When cocaine was discovered to be a topical anesthetic for the eye, physicians learned that this local anesthetic “got the red out” by vasoconstricting inflamed vessels in bloodshot eyes. Ironically, clinicians today recognize cocaine addicts by the latter’s reddened eyes, which suffer from not only “rebound redness” but also hyperdynamic cardiovascular states. The 4 fluid ounce bottle of coca extract (above) was labeled with red ink by Parke, Davis & Company. Unfortunately, reds as a color rank lowest in visible light energy. So, for us to see the red letters, they must absorb more energetic non-red visible light (and ultraviolet) rays, all of which degrade the molecular bonds of red inks. Consequently, museums that display such bottles actually risk having red labels bleach entirely white in the ambient light. Caveat curator! (Copyright © the American Society of Anesthesiologists’ Wood Library-Museum of Anesthesiology.)

When cocaine was discovered to be a topical anesthetic for the eye, physicians learned that this local anesthetic “got the red out” by vasoconstricting inflamed vessels in bloodshot eyes. Ironically, clinicians today recognize cocaine addicts by the latter’s reddened eyes, which suffer from not only “rebound redness” but also hyperdynamic cardiovascular states. The 4 fluid ounce bottle of coca extract (above) was labeled with red ink by Parke, Davis & Company. Unfortunately, reds as a color rank lowest in visible light energy. So, for us to see the red letters, they must absorb more energetic non-red visible light (and ultraviolet) rays, all of which degrade the molecular bonds of red inks. Consequently, museums that display such bottles actually risk having red labels bleach entirely white in the ambient light. Caveat curator! (Copyright © the American Society of Anesthesiologists’ Wood Library-Museum of Anesthesiology.)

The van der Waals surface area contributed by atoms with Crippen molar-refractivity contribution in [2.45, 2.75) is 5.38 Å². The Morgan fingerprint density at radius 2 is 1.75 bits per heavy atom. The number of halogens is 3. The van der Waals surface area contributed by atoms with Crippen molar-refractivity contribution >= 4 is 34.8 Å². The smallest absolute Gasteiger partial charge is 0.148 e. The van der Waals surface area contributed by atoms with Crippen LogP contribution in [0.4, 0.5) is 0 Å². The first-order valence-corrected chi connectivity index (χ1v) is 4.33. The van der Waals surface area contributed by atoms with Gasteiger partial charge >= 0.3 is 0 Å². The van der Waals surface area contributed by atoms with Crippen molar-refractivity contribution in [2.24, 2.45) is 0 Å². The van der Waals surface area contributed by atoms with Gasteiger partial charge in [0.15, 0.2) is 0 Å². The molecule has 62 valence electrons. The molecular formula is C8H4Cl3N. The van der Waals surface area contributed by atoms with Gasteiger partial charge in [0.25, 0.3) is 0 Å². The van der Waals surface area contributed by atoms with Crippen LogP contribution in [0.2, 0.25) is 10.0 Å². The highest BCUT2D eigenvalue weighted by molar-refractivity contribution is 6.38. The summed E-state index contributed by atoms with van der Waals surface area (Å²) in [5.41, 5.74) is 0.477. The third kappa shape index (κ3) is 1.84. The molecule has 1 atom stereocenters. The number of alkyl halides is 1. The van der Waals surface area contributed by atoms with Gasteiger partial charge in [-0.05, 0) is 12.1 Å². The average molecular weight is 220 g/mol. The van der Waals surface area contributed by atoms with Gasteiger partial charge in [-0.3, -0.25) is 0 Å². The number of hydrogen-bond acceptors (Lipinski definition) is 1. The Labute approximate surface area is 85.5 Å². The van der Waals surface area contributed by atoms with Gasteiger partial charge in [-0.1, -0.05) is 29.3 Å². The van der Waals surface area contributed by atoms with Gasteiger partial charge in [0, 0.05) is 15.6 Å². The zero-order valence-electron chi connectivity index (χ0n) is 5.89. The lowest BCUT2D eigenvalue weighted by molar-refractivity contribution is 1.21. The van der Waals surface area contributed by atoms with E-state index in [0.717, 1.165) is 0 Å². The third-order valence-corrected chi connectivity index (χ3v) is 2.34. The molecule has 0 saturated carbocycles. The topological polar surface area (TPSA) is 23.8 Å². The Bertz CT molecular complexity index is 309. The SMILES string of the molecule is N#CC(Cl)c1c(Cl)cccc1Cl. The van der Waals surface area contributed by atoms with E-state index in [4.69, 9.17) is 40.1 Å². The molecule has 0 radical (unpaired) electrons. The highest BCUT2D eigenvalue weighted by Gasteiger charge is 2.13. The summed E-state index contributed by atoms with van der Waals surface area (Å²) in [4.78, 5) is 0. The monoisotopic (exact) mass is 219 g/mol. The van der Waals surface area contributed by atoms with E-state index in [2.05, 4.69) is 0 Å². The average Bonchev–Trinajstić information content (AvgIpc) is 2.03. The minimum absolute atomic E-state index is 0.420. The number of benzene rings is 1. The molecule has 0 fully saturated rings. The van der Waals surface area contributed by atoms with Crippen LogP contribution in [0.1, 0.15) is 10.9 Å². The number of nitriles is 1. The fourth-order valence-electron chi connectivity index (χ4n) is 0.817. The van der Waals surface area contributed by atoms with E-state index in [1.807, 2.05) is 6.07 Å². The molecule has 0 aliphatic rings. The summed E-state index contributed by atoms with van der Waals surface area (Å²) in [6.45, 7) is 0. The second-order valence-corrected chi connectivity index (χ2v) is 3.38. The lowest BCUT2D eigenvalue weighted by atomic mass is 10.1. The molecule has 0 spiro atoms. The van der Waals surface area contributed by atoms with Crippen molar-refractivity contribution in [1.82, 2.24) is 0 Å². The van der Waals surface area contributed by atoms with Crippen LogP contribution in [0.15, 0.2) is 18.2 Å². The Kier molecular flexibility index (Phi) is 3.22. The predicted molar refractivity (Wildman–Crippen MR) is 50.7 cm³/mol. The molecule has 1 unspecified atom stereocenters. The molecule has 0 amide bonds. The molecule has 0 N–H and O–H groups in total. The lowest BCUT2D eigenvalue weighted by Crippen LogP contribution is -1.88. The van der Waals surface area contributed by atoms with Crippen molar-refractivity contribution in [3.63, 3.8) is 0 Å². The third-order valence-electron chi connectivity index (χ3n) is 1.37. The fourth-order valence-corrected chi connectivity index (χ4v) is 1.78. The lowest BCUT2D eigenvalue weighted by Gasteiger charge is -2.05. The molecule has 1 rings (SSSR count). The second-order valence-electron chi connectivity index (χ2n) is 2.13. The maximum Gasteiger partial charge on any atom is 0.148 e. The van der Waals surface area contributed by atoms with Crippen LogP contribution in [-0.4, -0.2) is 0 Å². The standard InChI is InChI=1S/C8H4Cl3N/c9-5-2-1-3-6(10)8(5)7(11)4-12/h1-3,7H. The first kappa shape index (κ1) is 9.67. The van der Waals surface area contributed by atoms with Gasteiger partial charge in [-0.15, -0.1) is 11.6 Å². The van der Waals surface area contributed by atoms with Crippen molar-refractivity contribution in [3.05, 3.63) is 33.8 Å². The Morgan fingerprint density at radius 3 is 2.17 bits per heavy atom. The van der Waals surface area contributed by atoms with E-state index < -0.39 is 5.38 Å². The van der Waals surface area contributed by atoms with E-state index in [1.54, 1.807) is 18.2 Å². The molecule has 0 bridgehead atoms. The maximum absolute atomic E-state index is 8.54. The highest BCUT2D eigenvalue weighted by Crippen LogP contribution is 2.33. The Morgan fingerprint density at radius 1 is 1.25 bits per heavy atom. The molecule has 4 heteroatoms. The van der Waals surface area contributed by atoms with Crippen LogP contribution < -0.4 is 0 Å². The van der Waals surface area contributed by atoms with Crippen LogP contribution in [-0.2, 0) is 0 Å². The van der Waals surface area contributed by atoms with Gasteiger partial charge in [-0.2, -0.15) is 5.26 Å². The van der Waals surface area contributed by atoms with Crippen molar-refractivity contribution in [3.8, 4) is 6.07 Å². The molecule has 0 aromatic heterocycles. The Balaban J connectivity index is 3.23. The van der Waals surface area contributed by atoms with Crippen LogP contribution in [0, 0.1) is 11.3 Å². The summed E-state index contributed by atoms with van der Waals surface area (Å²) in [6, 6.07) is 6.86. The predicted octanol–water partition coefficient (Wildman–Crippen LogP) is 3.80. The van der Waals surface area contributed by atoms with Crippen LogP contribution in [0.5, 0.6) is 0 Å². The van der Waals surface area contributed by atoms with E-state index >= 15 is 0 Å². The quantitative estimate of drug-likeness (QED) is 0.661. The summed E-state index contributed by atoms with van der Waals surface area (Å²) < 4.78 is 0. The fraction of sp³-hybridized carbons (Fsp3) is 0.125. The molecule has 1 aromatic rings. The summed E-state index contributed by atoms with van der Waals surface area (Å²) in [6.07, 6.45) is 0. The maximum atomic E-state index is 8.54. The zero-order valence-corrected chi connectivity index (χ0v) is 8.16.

Melissa L. Coleman, M.D., Penn State College of Medicine, Hershey, Pennsylvania, and George S. Bause, M.D., M.P.H., Case Western Reserve University, Cleveland, Ohio.